At this point, few in academe are unaware of the digital divide—minority, low-income, and rural students and their families are severely restricted in their access to broadband internet connections and high-speed computing platforms. “…[O]nly 66 percent of black households, 61 percent of Hispanic households, and 63 percent of rural households had access to broadband, and one survey found that about 20 percent of college students did not have consistent access to technology, such as laptops and tablets….” As colleges shifted classes in March to remote delivery dependent on high-speed internet access, the impact of the digital divide became more pervasive.
Thoughtful planning has never been more critical for higher education institutions. The COVID-19 crisis coupled with the already difficult enrollment and financial challenges facing higher education is leading many institutions to engage in a deeper and more far-reaching planning exercise than has been the case for many years. Institutions must take a deep look at their strategies, plans, and programs, and must consider significant changes, not just minor adjustments (Planning and Budgeting Post COVID-19).
Early this year, we at Optimal Campus began thinking about posting a series of blogs focused on what many perceived as a crisis in higher education. Shifting demographics of potential students, rising costs, challenges to the value of higher education, and academic inertia placed higher education at a crossroads. Many were arguing, and we agreed, that, without fundamental changes, the current system of higher education in the United States would be unable to survive. And then COVID-19 happened!
Existential crises are not new to regional public universities. Three years ago, an article entitled “Public Regional Colleges Never Die. Can They Be Saved?” suggested that, while regional public universities are the “workhorses of a public higher-education system,” they are “hemorrhaging students and struggling to balance their budgets.” Nathan Grawe’s eye-opening research two years ago forecast that the enrollment and budgetary crunch for regionals would be serious especially in the eastern United States with enrollments declining by 20 percent or more in the next 10 years. One has to be concerned as to the future and viability of the regional state university in our overall higher education system.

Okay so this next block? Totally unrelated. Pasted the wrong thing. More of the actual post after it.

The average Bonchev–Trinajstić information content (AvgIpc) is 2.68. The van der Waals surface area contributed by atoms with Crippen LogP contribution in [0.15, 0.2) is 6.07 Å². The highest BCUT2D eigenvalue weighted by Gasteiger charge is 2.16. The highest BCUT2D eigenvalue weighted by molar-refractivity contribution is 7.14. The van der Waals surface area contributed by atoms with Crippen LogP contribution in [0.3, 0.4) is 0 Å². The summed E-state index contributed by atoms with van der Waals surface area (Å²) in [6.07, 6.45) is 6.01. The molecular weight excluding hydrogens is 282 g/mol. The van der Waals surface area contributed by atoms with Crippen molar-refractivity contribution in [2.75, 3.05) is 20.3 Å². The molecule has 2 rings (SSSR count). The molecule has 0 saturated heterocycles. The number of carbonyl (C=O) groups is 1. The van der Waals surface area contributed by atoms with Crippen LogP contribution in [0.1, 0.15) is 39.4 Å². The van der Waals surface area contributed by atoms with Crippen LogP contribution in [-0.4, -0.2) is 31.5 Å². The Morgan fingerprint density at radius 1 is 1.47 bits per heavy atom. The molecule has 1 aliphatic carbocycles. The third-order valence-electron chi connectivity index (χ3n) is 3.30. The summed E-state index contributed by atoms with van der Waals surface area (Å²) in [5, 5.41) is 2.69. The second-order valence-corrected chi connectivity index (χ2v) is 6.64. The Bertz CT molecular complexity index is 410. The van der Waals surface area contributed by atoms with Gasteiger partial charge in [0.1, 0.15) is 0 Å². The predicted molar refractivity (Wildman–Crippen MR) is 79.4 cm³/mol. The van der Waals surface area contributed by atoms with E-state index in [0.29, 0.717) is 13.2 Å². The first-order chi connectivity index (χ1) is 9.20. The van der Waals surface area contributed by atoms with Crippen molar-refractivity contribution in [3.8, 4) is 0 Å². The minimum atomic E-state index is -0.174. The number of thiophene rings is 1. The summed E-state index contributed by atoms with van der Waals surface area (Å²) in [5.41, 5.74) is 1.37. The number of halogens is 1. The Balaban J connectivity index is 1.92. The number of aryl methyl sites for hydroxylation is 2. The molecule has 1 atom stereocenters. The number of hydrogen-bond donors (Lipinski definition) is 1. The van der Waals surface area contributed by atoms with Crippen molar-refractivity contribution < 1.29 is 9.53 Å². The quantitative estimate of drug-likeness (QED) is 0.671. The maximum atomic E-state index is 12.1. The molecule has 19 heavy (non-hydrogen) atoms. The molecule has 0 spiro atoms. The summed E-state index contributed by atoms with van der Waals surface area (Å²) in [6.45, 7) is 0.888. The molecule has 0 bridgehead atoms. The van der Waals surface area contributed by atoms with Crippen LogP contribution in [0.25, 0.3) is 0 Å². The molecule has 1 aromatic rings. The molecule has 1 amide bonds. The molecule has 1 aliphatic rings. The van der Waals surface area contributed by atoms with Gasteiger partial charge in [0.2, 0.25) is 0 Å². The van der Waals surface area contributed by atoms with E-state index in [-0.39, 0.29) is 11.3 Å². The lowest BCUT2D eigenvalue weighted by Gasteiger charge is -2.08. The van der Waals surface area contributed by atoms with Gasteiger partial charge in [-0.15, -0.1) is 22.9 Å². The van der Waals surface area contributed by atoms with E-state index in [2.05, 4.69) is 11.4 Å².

When the COVID-19 pandemic hit the United States, most higher education institutions were well into their budgeting processes for the next academic year (2020-21). The pandemic, our collective responses to it so far, and the changes we will continue to make are causing institutions to step back and reassess their plans and budgets. In many cases, this means rolling back to the beginning of the process. COVID-19 has introduced two key uncertainties that will impact the budget—students and money. In the case of money, the key question is how much will there be? In the case of students, there are two questions: how many will there be, and will they be resident on campus or attending remotely?